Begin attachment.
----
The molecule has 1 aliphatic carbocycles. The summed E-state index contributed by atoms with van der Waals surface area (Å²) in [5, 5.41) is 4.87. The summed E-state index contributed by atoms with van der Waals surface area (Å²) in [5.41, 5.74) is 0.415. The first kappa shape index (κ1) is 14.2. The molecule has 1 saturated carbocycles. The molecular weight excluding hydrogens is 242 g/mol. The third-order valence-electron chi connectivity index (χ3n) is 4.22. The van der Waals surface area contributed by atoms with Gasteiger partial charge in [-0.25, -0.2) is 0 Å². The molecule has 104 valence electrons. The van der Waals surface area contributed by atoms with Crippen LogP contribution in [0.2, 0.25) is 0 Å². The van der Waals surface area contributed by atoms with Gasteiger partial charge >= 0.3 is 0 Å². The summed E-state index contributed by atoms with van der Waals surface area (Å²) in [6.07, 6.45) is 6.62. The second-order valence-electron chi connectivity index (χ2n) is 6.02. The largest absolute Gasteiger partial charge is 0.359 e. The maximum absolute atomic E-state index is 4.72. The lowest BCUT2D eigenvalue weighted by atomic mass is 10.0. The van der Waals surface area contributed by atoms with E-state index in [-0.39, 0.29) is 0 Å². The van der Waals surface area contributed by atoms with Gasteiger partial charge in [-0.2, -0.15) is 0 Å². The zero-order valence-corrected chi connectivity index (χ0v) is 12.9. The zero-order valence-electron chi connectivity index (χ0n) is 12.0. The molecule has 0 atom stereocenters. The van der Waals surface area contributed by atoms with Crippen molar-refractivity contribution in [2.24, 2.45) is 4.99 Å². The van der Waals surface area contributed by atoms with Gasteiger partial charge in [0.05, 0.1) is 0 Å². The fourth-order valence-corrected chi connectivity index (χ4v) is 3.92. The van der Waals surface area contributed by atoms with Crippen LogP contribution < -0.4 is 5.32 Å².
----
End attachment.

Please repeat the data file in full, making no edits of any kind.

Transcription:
The molecule has 1 aliphatic carbocycles. The summed E-state index contributed by atoms with van der Waals surface area (Å²) in [5, 5.41) is 4.87. The summed E-state index contributed by atoms with van der Waals surface area (Å²) in [5.41, 5.74) is 0.415. The first kappa shape index (κ1) is 14.2. The molecule has 1 saturated carbocycles. The molecular weight excluding hydrogens is 242 g/mol. The third-order valence-electron chi connectivity index (χ3n) is 4.22. The van der Waals surface area contributed by atoms with Gasteiger partial charge in [-0.25, -0.2) is 0 Å². The molecule has 104 valence electrons. The van der Waals surface area contributed by atoms with Crippen LogP contribution in [0.2, 0.25) is 0 Å². The van der Waals surface area contributed by atoms with Gasteiger partial charge >= 0.3 is 0 Å². The summed E-state index contributed by atoms with van der Waals surface area (Å²) in [6.07, 6.45) is 6.62. The second-order valence-electron chi connectivity index (χ2n) is 6.02. The largest absolute Gasteiger partial charge is 0.359 e. The maximum absolute atomic E-state index is 4.72. The lowest BCUT2D eigenvalue weighted by atomic mass is 10.0. The van der Waals surface area contributed by atoms with E-state index in [-0.39, 0.29) is 0 Å². The van der Waals surface area contributed by atoms with Gasteiger partial charge in [-0.2, -0.15) is 0 Å². The zero-order valence-corrected chi connectivity index (χ0v) is 12.9. The zero-order valence-electron chi connectivity index (χ0n) is 12.0. The molecule has 0 atom stereocenters. The van der Waals surface area contributed by atoms with Crippen molar-refractivity contribution in [2.24, 2.45) is 4.99 Å². The van der Waals surface area contributed by atoms with Gasteiger partial charge in [0.05, 0.1) is 0 Å². The fourth-order valence-corrected chi connectivity index (χ4v) is 3.92. The van der Waals surface area contributed by atoms with Crippen LogP contribution < -0.4 is 5.32 Å².